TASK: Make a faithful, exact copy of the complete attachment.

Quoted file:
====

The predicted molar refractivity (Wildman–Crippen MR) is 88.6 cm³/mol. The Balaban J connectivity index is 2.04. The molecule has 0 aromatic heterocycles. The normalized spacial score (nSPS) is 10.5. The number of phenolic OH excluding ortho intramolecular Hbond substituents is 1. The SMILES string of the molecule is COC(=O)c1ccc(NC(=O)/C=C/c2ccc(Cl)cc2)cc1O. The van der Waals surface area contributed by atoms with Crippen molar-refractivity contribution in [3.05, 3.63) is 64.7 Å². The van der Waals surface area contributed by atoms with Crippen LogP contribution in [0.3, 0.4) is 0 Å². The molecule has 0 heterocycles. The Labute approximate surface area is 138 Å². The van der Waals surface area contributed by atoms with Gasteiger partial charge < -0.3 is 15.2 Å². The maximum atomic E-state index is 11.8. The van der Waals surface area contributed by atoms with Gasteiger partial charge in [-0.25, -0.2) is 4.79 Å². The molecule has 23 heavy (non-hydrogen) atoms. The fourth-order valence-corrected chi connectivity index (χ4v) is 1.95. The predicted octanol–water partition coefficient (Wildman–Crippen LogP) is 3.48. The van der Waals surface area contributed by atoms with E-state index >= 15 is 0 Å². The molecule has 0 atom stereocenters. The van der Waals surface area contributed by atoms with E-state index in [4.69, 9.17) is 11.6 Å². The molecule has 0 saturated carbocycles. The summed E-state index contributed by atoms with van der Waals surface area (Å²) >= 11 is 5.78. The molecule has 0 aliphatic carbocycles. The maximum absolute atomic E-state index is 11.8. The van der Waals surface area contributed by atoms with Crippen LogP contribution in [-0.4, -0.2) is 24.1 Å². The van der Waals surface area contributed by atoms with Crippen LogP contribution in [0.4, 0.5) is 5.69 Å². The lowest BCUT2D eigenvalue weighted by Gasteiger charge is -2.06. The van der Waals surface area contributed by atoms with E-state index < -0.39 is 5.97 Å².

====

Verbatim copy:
The predicted molar refractivity (Wildman–Crippen MR) is 88.6 cm³/mol. The Balaban J connectivity index is 2.04. The molecule has 0 aromatic heterocycles. The normalized spacial score (nSPS) is 10.5. The number of phenolic OH excluding ortho intramolecular Hbond substituents is 1. The SMILES string of the molecule is COC(=O)c1ccc(NC(=O)/C=C/c2ccc(Cl)cc2)cc1O. The van der Waals surface area contributed by atoms with Crippen molar-refractivity contribution in [3.05, 3.63) is 64.7 Å². The van der Waals surface area contributed by atoms with Crippen LogP contribution in [0.3, 0.4) is 0 Å². The molecule has 0 heterocycles. The Labute approximate surface area is 138 Å². The van der Waals surface area contributed by atoms with Gasteiger partial charge < -0.3 is 15.2 Å². The maximum atomic E-state index is 11.8. The van der Waals surface area contributed by atoms with Gasteiger partial charge in [-0.25, -0.2) is 4.79 Å². The molecule has 23 heavy (non-hydrogen) atoms. The fourth-order valence-corrected chi connectivity index (χ4v) is 1.95. The predicted octanol–water partition coefficient (Wildman–Crippen LogP) is 3.48. The van der Waals surface area contributed by atoms with E-state index >= 15 is 0 Å². The molecule has 0 atom stereocenters. The van der Waals surface area contributed by atoms with E-state index in [4.69, 9.17) is 11.6 Å². The molecule has 0 saturated carbocycles. The summed E-state index contributed by atoms with van der Waals surface area (Å²) >= 11 is 5.78. The molecule has 0 aliphatic carbocycles. The maximum absolute atomic E-state index is 11.8. The van der Waals surface area contributed by atoms with Crippen LogP contribution in [-0.4, -0.2) is 24.1 Å². The van der Waals surface area contributed by atoms with Crippen LogP contribution in [0.4, 0.5) is 5.69 Å². The lowest BCUT2D eigenvalue weighted by Gasteiger charge is -2.06. The van der Waals surface area contributed by atoms with E-state index < -0.39 is 5.97 Å².